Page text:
Throughout history and across cultures, marriage has often been accompanied by substantial exchange of wealth. However, the practice has mostly died out in western societies, which is perhaps why the meanings of these marital transfers are often not well understood. In anthropological terms, a dowry can be seen as a form of pre-mortem bequest to the bride from her parents, while bride-price or groom-price is a transaction between the kin of the groom and the kin of the bride.
Preparing a new edition of an oral history manual, a decade after the last appeared, highlighted dramatic changes that have swept through the field. Technological development made previous references to equipment sound quaint. The use of oral history for exhibits and heritage touring, for instance, leaped from cassettes and compact disks to QR codes and smartphone apps. As oral historians grew more comfortable with new equipment, they expanded into video and discovered the endless possibilities of posting interviews, transcripts, and recordings on the Internet.
The Salem Witch Trials of 1692-1693 were by far the largest and most lethal outbreak of witchcraft hysteria in American history. Yet Salem was just one of many incidents during the Great Age of Witch Hunts which took place throughout Europe and her colonies over many centuries. Indeed, by European standards, Salem was not even a large outbreak. But what exactly were the factors that made Salem stand out?
Beginning in the early 1920s, and continuing through the mid 1940s, record companies separated vernacular music of the American South into two categories, divided along racial lines: the “race” series, aimed at a black audience, and the “hillbilly” series, aimed at a white audience. These series were the precursors to the also racially separated Rhythm & Blues and Country & Western charts.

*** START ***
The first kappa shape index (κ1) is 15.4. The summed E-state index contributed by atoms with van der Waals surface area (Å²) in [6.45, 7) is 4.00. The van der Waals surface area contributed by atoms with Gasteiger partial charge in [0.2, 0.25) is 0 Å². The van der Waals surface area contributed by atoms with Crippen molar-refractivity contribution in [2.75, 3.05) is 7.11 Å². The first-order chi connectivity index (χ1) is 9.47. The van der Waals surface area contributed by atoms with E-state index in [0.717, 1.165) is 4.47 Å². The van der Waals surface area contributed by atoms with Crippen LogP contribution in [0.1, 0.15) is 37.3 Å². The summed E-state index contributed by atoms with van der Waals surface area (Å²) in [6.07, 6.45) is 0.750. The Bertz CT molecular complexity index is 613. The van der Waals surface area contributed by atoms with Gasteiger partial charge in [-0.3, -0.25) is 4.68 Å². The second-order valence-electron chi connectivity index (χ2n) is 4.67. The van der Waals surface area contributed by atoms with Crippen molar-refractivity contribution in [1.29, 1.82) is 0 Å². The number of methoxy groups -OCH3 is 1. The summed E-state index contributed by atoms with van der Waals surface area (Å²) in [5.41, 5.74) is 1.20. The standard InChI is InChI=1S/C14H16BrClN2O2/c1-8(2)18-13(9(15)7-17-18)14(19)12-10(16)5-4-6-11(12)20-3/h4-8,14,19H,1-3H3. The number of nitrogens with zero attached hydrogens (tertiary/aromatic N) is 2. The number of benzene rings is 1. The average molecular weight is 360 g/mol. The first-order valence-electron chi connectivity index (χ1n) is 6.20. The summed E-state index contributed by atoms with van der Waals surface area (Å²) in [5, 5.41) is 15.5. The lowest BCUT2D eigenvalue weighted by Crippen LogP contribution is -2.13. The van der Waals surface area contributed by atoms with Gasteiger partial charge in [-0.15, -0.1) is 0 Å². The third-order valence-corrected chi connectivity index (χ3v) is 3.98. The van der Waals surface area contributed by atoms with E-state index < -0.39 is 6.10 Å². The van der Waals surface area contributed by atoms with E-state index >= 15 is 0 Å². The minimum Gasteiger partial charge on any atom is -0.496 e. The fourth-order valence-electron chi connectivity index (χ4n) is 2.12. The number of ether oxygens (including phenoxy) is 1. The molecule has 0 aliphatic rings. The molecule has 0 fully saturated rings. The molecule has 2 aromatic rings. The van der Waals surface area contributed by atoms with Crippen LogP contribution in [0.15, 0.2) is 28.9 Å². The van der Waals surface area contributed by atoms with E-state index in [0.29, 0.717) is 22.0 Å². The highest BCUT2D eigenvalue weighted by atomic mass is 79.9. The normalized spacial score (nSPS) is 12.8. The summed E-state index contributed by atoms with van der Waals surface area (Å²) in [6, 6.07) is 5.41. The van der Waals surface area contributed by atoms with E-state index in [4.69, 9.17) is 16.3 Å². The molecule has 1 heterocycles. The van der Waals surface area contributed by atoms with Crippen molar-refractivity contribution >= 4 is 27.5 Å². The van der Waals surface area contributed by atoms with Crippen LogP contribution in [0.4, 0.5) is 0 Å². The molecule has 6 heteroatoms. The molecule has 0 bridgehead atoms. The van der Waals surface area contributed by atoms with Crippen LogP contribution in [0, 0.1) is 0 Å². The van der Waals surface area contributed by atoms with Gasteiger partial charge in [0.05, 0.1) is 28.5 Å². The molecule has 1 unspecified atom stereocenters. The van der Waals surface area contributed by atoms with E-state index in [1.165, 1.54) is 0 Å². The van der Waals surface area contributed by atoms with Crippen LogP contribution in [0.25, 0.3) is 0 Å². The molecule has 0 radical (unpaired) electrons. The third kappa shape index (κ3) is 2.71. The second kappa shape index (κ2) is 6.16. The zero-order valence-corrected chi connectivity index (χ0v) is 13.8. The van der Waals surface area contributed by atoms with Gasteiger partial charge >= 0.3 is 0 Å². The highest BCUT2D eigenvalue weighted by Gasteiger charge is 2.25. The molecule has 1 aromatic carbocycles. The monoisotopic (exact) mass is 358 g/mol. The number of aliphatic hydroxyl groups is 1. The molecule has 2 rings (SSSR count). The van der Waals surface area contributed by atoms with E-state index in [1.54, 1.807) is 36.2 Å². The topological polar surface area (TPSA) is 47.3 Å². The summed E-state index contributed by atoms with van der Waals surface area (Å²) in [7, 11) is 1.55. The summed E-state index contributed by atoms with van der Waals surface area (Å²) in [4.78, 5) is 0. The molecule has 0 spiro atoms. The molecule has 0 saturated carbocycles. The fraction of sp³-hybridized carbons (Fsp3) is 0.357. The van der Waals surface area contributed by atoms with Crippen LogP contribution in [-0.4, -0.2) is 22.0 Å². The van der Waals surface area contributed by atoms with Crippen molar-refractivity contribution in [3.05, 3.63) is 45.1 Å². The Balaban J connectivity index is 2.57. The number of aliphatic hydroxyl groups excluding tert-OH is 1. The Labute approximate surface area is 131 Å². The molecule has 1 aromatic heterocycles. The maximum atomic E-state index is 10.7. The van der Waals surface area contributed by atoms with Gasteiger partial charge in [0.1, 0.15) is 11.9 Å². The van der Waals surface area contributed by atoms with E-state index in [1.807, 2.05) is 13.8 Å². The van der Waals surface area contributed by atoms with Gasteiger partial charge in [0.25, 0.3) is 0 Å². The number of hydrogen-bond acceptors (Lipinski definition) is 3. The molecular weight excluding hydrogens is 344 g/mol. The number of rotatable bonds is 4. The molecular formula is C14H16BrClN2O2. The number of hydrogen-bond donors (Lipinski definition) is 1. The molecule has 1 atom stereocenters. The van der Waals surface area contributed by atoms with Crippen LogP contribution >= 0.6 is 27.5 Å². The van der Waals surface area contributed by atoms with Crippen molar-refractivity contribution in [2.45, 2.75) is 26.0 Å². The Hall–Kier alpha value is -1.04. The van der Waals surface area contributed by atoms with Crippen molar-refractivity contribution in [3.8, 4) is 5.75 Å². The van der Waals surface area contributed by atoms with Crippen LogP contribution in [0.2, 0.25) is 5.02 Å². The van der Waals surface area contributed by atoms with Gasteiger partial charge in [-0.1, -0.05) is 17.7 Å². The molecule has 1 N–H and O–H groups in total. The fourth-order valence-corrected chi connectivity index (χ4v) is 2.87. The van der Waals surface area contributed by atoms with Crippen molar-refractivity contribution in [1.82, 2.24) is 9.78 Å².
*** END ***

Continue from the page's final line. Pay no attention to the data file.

The business press and general media often lament that firm executives are exhibiting “short-termism”, succumbing to the pressure by stock market investors to maximize quarterly earnings while sacrificing long-term investments and innovation. In our new article in the Socio-Economic Review, we suggest that this complaint is partly accurate, but partly not.
Open access (OA) publishing stands at something of a crossroads. OA is now part of the mainstream. But with increasing success and increasing volume come increasing complexity, scrutiny, and demand. There are many facets of OA which will prove to be significant challenges for publishers over the next few years
Voting for the 2014 Atlas Place of the Year is now underway. However, you still be curious about the nominees. What makes them so special? Each year, we put the spotlight on the top locations in the world that make us go, “wow”. For good or for bad, this year’s longlist is quite the round-up. Just hover over the place-markers on the map to learn a bit more about this year’s nominations.
As an Africanist historian who has long been committed to reaching broader publics, I was thrilled when the research team for the BBC’s popular genealogy program Who Do You Think You Are? contacted me late last February about an episode they were working on that involved mixed race relationships in colonial Ghana.